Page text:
"Everything should be made as simple as possible, but not simpler."
 Albert Einstein   
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<we******@gmail.com> wrote in message
news:11**********************@f14g2000cwb.googlegr oups.com... REH wrote: Well, efficiency is relative, [...] Well if you are willing to perform divisions, then indeed it most certainly is!
My point was under many circumstances, that won't matter. People spend way
to much time worrying about speed before it is even an issue. If, for
example, a realtime system can meet all of its scheduled deadlines with
the required amount of reserved processor time, then what does it matter if
it takes twice as long as it could without the checks? Or, take a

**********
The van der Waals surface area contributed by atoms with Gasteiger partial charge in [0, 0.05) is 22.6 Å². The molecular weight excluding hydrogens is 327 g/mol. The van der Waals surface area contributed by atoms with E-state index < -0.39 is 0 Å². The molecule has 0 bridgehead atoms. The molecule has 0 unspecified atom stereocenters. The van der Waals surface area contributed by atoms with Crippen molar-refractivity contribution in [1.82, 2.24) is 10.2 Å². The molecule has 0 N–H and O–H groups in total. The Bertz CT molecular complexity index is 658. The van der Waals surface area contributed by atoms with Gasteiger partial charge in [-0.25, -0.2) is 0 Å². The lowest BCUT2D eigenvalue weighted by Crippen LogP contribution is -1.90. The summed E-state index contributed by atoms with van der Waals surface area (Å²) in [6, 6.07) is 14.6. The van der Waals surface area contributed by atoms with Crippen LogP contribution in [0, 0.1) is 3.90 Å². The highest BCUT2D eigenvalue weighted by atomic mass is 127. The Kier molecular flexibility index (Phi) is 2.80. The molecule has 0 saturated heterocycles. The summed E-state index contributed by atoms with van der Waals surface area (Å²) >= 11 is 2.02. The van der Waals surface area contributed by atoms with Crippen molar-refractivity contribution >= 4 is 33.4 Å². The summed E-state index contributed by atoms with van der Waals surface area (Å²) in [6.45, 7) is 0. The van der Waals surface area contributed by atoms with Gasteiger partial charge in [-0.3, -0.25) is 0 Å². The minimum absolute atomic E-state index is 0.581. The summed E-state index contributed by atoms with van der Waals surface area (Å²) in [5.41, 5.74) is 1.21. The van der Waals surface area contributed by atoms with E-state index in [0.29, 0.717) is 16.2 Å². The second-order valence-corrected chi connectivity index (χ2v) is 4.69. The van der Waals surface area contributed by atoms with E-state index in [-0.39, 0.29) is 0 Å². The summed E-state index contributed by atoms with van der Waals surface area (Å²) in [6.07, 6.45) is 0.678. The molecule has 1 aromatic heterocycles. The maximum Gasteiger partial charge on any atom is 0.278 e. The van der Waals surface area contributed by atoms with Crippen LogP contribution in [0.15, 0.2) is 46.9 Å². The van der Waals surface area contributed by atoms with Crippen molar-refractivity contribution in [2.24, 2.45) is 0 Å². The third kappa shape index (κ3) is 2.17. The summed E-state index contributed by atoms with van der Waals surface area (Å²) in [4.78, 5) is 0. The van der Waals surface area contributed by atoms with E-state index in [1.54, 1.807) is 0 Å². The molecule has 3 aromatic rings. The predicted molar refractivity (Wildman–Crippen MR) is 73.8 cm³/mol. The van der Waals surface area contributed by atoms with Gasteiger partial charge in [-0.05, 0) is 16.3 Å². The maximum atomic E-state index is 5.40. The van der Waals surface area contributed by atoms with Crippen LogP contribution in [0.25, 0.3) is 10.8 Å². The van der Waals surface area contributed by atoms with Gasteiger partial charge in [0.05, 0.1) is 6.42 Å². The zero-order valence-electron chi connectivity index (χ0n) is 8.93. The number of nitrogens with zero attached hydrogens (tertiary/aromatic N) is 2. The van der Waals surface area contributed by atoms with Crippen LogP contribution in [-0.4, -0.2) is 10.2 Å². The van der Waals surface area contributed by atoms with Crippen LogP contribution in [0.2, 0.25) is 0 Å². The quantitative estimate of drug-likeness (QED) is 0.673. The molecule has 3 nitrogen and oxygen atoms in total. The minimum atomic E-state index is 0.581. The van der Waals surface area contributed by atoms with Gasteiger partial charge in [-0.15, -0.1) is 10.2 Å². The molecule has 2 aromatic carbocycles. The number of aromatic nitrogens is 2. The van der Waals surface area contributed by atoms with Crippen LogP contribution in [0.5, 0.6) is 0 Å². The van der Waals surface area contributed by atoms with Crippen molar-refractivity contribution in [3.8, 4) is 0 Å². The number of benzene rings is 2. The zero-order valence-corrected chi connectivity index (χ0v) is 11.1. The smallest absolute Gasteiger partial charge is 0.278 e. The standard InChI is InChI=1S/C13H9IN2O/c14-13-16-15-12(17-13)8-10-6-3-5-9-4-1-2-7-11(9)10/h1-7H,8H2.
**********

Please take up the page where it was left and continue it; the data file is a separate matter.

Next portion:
commandline tool executed from the shell. Whether it takes 1ms or 100ms,
it is still "instantaneous" to the user. [...] but I am currently only concerned with it being correct and standard compliant. For unsigned multiplication, I am currently do something like (ignoring 0 for the example):
a = b * c; if (c != a / b) overflow(); That's fine except for when b is zero.
Yes, reread what I wrote above.
How about:
if (0 != b && a/b != c) overflow ();
If you want to skip the cost of the division in many cases, then:
#define HALF_WAY (1 << (sizeof (unsigned)+1)/2) if ((bc) >= HALF_WAY && ((b >= HALF_WAY && c >= HALF_WAY)  (0 != b && a/b != c))) overflow ();
And of course you can go further by simulating the multiply as 4 smaller multiplies and then checking the high multiply then the sum of the other 3 for overflow.
All this for what can be done in basically 1 to 3 more instructions in most assembly languages.
I prefer simpler, easy to read code. I worry about speed when its an issue.
I don't plan to use this code in generating an FFT. For such code, with a
lot going on in tight loops, it would probably matter. In many other types
of code, I doubt you would notice any difference.
REH